Some situations faced by these personnel dictate little control over their workload. In many instances, the first responders lack enough time to regroup after interacting with stressful scenarios that overwhelm them, putting them at a higher risk. In addition to overwhelming situations, witnessing major tragedies for instance the September 11, 2001 can impact damagingly on those who were at the scene as rescuers. The research estimated that about 20% of first responders who were present at the world trade center were diagnosed with myriads of symptoms of post-trauma stress disorders due to obscene experiences they were part of (Rantakokko et al., 2011).

Both the professional and personal life of a first responder is negatively affected by the impossible stresses they encounter. The first responder with post-trauma stress issues has difficulty in performing duties at work. Some of them avoid work due to experiences and memories of trauma they still remember (Sun & Wallis, 2012). Notably, the mental health of such individuals has remained a concern and currently attracting different research to unearth what they go through. If it could be that, first responders are unaffected by their experiences, and the subject would not attract such varied research as it is the case now.

In refuting the general perception about the first responder, research that interviewed the first responder underscored on a firsthand basis what one Mr. Dillon went though. Asked about what happened, Dillon, a Connecticut state trooper, remembered what happened on Dec 14, 2012, vividly (Sun & Wallis, 2012). This was a sad case at Sandy Hook Elementary school in a bizarre where 26 individuals were gunned down by a young man who unfortunately took his own life. His encounters were "big trays of pizza falling left, right and center" in a cafeteria. A 30-year volunteer emergency medical technician and firefighter recounted how he could not forget some scenes, for instance, seeing a plane crash with charred and burned bodies. Reminded of the scenes, Dillon would be plagued with hunger, sadness, and eventually withdrew from everyone (Sun & Wallis, 2012). This firsthand information justifies that the first responders do not get affected but sufferer from post-stress trauma disorders from past experiences.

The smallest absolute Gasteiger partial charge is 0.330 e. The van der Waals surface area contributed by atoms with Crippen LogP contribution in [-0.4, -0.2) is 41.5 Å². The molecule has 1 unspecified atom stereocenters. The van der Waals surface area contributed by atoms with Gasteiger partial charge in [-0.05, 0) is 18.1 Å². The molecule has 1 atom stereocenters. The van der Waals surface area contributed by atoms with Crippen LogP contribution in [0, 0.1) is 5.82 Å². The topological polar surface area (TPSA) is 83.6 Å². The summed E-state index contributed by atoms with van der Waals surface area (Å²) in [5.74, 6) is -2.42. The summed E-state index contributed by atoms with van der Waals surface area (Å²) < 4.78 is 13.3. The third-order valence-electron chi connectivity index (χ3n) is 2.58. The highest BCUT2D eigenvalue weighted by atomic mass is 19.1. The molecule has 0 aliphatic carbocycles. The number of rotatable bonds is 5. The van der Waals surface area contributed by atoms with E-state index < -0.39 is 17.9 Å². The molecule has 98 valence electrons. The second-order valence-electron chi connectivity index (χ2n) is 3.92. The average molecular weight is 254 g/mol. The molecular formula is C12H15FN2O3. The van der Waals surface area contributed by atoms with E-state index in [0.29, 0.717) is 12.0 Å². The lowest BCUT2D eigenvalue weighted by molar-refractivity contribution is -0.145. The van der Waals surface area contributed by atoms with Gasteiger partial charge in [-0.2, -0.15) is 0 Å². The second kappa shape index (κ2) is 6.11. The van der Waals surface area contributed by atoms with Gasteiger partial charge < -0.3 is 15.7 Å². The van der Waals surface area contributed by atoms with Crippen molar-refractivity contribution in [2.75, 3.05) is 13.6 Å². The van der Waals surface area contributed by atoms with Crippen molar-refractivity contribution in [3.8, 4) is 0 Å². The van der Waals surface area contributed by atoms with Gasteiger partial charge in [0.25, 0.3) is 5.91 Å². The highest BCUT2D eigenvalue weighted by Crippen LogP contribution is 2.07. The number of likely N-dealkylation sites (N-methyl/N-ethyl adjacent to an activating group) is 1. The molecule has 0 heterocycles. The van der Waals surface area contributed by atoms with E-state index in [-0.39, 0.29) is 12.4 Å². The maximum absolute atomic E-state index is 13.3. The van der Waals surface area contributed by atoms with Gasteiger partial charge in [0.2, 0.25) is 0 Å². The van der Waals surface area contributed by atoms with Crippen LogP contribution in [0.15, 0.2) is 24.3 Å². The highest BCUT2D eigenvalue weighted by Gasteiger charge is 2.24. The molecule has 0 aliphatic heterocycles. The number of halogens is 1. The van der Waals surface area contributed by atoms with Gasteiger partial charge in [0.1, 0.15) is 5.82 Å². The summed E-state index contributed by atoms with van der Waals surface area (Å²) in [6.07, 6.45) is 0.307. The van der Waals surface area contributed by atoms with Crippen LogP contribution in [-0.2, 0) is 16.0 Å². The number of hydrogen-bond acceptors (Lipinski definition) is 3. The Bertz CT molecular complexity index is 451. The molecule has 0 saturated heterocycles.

Research across the hospitals in the United States reveals the truth about life effects first responders suffer. First responders interact face to face with such events and even witnessing as life is lost through them. In most cases, many people have perceived that such individuals are not affected by the scenes and hazardous scenes they find themselves but this is not the case. In the nation's hospitals, police stations, firehouses, and call centers, it is found that many first responders are struggling with effects brought by both tragedies they encountered and everyday deaths they faced on the job. However, it is believed those who perceived first responders to be unaffected, based their premise on finding that the first responders were "weak" and fear stigma that surrounds mental ill-health.


Haugen, P. T., Evces, M., & Weiss, D. S. (2012). Treating Posttraumatic Stress Disorder in First Responders: A systematic review. Clinical psychology review, 32(5), 370-380.

Manoj, B. S., & Baker, A. H. (2014). Communication Challenges in Emergency Response. Communications of the ACM, 50(3), 51-53.

Rantakokko, J., Rydell, J., Stromback, P., Handel, P., Callmer, J., Tornqvist, D., ... & Gruden, M. (2011). Accurate and Reliable Soldier and First Responder Indoor Positioning: Multisensory Systems and Cooperative Localization. IEEE Wireless Communications, 18(2), 10-18.

Sun, J. H., & Wallis, L. A. (2012). The Emergency First Aid Responder System Model: Using Community Members to Assist Life-Threatening Emergencies in Violent, Developing Areas of Need. Emerg Med J, 29(8), 673-678.

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Essay Sample on First Responders: Bravely Serving Humanity in Times of Crisis. (2023, Mar 04). Retrieved from